The incredible result was shared in a viral video, congratulating the 392 graduating seniors. It’s a simple idea, really – you can do it at home to celebrate your own graduate. All you need is a drone, seven drivers, 3 ½ hours, 22 school buses, and Lisa Moorhead to coordinate.

Moorehead has been driving buses for 23 years and has witnessed firsthand year after year the bustling excitement that surrounds high school graduation. Moorehead had taken these seniors to school every single day, through difficult times and incredible successes.

Moorehead told Today, “We didn’t have our last days with any of the kids in district,” she said. “We thought (school closing) was going to be three weeks, but it turned out to be the rest of the year. As bus drivers, we bond with our kids. We’re the first ones they see in the morning and the last ones before they go home.”

She knew she had to honor their hard work somehow. With a little help from her friends, Moorehead was able to give the Loveland City school district seniors an incredible surprise. The crew of dedicated drivers worked for hours to complete the tribute to the graduating class, aligning their buses to spell out an enormous “2020”. They weren’t sure they had done it correctly until the art teacher sent up a drone to check their work.

“To us down on the ground, it looked like a maze,” Moorehead explained. “When Jim Barrett … took (the drone) up, there were tears and screams. We were so excited we’d done it.”

We see you, Loveland City school district bus drivers. Thank you for going extra mile for your students.

15 Impactful Moments From Peaceful Protests Across the Country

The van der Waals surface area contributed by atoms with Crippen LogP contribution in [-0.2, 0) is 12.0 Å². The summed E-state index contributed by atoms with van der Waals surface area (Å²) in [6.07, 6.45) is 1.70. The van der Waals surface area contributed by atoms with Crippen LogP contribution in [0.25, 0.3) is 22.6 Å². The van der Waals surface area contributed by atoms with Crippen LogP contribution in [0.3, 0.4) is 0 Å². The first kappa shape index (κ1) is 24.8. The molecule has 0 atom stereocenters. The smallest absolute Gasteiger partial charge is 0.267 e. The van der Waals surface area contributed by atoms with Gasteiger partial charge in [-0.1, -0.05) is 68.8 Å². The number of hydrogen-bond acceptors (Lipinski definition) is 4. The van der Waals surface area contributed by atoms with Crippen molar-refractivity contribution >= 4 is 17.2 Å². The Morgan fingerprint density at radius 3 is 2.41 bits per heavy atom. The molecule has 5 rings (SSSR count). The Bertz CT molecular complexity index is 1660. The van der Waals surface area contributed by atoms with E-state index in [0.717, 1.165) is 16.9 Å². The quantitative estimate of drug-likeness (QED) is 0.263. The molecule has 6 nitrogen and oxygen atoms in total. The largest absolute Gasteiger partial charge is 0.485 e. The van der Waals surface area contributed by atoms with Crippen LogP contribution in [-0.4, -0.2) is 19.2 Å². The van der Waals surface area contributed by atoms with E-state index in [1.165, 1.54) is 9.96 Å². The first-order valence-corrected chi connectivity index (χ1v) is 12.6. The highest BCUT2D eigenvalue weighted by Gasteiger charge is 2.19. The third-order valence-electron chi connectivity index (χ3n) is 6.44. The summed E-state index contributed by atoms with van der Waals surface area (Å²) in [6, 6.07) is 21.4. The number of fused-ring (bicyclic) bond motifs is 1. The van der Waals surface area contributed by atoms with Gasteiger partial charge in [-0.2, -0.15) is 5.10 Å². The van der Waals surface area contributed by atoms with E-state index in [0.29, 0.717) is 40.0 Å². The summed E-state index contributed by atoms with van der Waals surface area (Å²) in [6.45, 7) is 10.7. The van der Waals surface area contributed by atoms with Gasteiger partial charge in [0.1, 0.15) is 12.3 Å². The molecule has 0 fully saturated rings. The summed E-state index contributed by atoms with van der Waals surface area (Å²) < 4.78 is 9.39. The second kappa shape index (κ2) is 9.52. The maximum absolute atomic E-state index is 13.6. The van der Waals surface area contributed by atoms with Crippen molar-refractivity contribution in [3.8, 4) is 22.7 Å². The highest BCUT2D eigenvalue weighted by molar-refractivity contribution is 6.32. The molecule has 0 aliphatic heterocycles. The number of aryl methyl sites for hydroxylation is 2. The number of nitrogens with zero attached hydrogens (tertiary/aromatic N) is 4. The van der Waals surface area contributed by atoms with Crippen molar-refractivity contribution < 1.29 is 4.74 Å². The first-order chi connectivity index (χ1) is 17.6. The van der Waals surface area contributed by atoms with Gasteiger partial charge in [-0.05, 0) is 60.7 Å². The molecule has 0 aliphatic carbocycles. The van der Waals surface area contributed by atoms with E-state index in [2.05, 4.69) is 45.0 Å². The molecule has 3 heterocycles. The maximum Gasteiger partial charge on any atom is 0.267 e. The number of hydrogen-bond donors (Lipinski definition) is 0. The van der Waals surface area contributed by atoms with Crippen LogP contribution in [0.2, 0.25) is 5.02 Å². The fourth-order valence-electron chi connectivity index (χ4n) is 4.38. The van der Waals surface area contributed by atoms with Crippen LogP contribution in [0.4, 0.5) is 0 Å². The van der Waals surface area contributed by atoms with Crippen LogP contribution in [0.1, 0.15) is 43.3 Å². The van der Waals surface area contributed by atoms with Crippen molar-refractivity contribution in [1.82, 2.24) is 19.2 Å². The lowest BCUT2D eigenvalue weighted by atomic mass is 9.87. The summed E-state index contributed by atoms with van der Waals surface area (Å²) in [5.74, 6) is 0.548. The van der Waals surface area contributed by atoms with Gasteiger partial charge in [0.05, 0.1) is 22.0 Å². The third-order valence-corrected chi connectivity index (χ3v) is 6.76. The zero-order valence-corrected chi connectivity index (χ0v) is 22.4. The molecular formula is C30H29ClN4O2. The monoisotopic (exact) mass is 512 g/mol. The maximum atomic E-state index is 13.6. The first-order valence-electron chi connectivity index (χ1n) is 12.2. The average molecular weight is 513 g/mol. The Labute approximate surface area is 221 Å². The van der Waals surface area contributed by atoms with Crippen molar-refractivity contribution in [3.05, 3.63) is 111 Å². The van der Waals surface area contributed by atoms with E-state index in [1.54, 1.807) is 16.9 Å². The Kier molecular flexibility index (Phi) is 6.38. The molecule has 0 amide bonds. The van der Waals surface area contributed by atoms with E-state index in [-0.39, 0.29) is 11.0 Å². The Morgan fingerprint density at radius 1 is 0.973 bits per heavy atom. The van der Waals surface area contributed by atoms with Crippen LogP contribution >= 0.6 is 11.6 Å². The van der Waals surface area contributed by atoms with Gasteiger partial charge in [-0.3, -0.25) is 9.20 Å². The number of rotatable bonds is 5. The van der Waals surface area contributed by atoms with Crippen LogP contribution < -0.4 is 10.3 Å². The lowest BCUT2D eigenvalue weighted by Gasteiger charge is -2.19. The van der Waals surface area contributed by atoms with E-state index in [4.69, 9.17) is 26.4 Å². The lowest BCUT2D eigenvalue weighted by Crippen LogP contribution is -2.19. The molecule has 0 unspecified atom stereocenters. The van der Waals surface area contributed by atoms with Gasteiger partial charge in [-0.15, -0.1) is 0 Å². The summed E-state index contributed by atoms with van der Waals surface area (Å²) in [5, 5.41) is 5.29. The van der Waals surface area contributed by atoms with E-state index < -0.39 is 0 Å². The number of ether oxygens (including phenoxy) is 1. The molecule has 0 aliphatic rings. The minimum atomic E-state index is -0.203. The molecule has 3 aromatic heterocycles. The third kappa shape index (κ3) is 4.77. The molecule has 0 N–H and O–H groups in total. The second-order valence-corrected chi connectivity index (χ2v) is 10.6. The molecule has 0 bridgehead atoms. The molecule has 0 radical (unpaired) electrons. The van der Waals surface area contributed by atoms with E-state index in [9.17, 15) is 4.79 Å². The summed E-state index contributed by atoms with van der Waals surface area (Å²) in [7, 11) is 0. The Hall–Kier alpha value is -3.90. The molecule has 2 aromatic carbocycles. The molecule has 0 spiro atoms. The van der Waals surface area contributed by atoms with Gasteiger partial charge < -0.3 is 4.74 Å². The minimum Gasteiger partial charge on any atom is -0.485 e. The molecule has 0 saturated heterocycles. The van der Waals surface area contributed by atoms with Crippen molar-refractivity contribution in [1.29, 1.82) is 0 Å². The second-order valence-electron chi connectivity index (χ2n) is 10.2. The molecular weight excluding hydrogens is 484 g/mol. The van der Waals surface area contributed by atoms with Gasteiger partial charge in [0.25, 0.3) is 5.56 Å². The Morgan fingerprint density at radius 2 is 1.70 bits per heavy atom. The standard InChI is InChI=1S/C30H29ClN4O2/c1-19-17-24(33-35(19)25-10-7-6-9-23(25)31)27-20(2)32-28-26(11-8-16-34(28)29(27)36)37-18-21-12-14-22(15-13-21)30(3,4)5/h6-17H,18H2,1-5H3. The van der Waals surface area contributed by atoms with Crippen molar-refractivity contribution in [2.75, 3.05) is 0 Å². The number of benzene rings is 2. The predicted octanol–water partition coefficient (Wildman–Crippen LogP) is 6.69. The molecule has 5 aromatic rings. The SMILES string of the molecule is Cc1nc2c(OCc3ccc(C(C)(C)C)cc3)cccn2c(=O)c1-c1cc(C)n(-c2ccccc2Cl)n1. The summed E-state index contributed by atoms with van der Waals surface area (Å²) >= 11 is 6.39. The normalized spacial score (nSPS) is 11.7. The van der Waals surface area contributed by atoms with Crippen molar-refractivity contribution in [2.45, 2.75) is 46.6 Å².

Peaceful Protests Moments
(Twitter/RexChapman/GSVarley)

Many images in the news over the past several days have been ones of chaos, violence, and destruction. The grief and anger in response to the unjust killing of George Floyd is palpable. Floyd’s brother Rodney spoke to CBS news, and shared a powerful message with protesters on behalf of his brother. Rodney stated, “I’m asking for peace the same way my brother would ask us to if he could see the situation, if he was here. Peace. Peaceful protests. It is the best option we have to bring justice.”

So this is for you, Floyd—a collection of powerful, peaceful moments from protests across the country.

There was this enormous gathering in Chicago, with residents marching side by side.

Protesters in Augusta, Georgia held signs and embraced.

Long Beach residents sat peacefully in protest of Floyd’s murder.

In El Paso, Texas, protesters held signs with messages like “All lives don’t matter until black lives matter.”

San Diego protesters ask for justice.

Harlem protesters marched for eight peaceful miles.

Brooklyn streets were filled with nonviolent protesters.

David Holt, mayor of Oklahoma City, joined protesters. Perhaps more importantly, he listened.

A diverse group of Sioux Falls, South Dakota protesters unite, powerfully and peacefully.

These LA protesters are even practicing social distancing.

Protesters in Floyd’s home state protest his death peacefully, as he would have wanted.

Elmira, New York protesters carry signs, side by side.

Downtown Indianapolis protesters link arms as they face police officers.

Baltimore protesters take a knee and raise a fist for George Floyd.

And finally, this protester in Pittsburgh, Pennsylvania, ending a long day of peacefully protesting by giving water to the police. He states, “I’m not mad at you.”

Father Figures: Blessed

“Being a dad is the best job in the world.

I’m a firefighter and am exposed to the harsh reality of the real world through death, sickness, and other unfortunate situations. Being able to hug my kids and wife allows me to humble myself through any hard times we may go through, because I am blessed that we are a healthy family with a roof over our heads.

The real world isn’t known to many, nor is it an absolute to those living in it. As long as I can make a difference and teach my children that they are blessed and therefore owe it to society to be a better person and help others, I can sleep at night.

Being a dad is truly the best job in the world.”

– Johnny Gray III

Want to share a story about fatherhood? Email [email protected]

Check out the previous editions of Father Figures here.